The first “R” is “refuse” but many people—myself included!—often find it challenging to say no. If you’re new to the idea of Zero Waste and struggle with the thought of declining single-use plastic, free promotional items, or other unwanted items, you may find these tips helpful.
Two recent news articles about plastic recycling have me shaking my head. It’s shameful that for a so-called “developed” country like Canada, we cannot properly handle the waste we create—and we create waste at a mind-boggling rate. Repeat after me: recycling is NOT the answer! These are the two news reports that have me tearing my hair out at the moment:
Rather than discussing a type of plastic today, I’m discussing how plastics behave—and how we should best treat them. Please note that I am not a health professional, scientist, or expert. Always seek professional help for your health concerns or questions.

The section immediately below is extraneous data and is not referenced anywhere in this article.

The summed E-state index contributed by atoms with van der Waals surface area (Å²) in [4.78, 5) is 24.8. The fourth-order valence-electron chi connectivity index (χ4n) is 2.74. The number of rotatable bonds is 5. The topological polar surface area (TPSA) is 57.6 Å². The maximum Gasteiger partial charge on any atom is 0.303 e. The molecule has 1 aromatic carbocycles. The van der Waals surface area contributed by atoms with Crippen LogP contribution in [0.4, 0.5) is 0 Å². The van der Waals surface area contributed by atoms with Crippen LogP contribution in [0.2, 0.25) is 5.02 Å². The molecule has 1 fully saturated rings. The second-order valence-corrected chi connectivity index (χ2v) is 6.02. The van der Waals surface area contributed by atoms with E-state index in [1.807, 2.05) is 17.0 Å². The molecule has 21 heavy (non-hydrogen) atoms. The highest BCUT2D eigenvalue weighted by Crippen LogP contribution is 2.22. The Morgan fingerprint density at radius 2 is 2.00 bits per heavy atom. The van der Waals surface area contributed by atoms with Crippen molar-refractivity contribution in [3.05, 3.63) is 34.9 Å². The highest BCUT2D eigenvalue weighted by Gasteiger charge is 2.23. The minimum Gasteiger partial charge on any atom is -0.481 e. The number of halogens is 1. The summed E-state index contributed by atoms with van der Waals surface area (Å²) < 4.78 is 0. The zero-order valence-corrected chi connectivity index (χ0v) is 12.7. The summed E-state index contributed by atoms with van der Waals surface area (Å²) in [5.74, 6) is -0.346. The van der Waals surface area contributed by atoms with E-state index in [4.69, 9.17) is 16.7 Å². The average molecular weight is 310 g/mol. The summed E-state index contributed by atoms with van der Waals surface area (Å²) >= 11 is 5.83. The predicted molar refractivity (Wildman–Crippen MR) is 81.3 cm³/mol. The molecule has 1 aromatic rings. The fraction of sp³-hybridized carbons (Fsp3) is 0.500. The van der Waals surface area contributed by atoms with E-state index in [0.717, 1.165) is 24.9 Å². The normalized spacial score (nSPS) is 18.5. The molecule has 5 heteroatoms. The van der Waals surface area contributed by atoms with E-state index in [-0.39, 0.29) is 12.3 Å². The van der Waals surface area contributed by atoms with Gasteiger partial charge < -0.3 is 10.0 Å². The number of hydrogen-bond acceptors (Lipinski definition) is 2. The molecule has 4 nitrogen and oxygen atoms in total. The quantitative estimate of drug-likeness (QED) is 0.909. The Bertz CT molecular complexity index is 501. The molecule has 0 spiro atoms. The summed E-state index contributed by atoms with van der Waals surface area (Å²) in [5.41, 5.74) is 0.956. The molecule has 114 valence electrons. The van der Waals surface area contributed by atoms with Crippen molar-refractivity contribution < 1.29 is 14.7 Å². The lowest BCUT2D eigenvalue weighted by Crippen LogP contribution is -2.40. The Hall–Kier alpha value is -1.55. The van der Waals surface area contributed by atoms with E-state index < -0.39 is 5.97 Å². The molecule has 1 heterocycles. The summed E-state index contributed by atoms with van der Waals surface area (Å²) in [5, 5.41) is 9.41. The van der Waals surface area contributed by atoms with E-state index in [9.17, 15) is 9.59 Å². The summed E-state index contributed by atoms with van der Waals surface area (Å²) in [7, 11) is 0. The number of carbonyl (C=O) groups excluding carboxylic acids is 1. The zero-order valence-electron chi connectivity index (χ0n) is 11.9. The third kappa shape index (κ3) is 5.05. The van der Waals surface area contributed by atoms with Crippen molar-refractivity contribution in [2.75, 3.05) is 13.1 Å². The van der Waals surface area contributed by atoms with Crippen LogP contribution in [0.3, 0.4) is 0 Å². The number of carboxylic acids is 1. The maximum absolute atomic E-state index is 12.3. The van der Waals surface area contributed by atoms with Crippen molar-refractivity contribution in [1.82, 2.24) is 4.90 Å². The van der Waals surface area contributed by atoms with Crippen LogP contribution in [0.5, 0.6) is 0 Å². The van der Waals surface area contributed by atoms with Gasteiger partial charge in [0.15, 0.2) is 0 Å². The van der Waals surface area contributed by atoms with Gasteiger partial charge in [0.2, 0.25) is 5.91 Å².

More plastics info coming at you! Last time I wrote about resin codes, so today I wanted to talk about some of the other symbols we see on plastics. I think there’s a TON of misinformation out there about what these symbols mean.
Note: This post has been updated with new information, as of February 2020.
Welcome to my second post addressing some of the reasons why we need to reduce our waste. (Click here for the first post, all about landfills.)
As a society, we love recycling. It’s hard not to love it, when it’s promoted as such a fantastic thing: all of a sudden, it doesn’t matter that your strawberries are packaged in a plastic clamshell container, because there’s that little lovely triangle with the recycling symbol on the bottom. Put the container in your recycling bin, and it happily lives on to be made into new plastic packaging.
Except, that’s not how it works.